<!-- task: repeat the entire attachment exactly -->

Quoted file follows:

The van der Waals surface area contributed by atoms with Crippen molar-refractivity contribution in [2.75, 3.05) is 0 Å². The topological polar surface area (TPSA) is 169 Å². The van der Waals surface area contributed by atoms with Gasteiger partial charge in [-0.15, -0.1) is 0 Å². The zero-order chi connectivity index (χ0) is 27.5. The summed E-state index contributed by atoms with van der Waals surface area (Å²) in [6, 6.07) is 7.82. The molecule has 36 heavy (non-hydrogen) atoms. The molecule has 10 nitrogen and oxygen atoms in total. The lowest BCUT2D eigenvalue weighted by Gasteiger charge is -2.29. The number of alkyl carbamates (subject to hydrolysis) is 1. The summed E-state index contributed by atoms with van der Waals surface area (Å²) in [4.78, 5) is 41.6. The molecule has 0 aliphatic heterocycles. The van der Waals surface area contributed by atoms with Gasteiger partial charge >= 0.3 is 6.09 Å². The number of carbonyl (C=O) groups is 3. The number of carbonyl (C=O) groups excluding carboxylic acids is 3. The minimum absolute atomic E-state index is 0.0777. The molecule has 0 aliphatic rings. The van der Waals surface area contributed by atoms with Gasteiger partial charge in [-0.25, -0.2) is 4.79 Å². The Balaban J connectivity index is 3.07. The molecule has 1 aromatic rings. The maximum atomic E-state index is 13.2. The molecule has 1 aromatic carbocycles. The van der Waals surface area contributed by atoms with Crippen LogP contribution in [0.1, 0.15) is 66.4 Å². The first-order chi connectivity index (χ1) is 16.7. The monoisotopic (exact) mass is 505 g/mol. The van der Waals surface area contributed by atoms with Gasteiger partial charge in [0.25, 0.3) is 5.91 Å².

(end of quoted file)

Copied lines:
The van der Waals surface area contributed by atoms with Crippen molar-refractivity contribution in [2.75, 3.05) is 0 Å². The topological polar surface area (TPSA) is 169 Å². The van der Waals surface area contributed by atoms with Gasteiger partial charge in [-0.15, -0.1) is 0 Å². The zero-order chi connectivity index (χ0) is 27.5. The summed E-state index contributed by atoms with van der Waals surface area (Å²) in [6, 6.07) is 7.82. The molecule has 36 heavy (non-hydrogen) atoms. The molecule has 10 nitrogen and oxygen atoms in total. The lowest BCUT2D eigenvalue weighted by Gasteiger charge is -2.29. The number of alkyl carbamates (subject to hydrolysis) is 1. The summed E-state index contributed by atoms with van der Waals surface area (Å²) in [4.78, 5) is 41.6. The molecule has 0 aliphatic heterocycles. The van der Waals surface area contributed by atoms with Gasteiger partial charge >= 0.3 is 6.09 Å². The number of carbonyl (C=O) groups is 3. The number of carbonyl (C=O) groups excluding carboxylic acids is 3. The minimum absolute atomic E-state index is 0.0777. The molecule has 0 aliphatic rings. The van der Waals surface area contributed by atoms with Gasteiger partial charge in [-0.25, -0.2) is 4.79 Å². The Balaban J connectivity index is 3.07. The molecule has 1 aromatic rings. The maximum atomic E-state index is 13.2. The molecule has 1 aromatic carbocycles. The van der Waals surface area contributed by atoms with Crippen LogP contribution in [0.1, 0.15) is 66.4 Å². The first-order chi connectivity index (χ1) is 16.7. The monoisotopic (exact) mass is 505 g/mol. The van der Waals surface area contributed by atoms with Gasteiger partial charge in [0.25, 0.3) is 5.91 Å².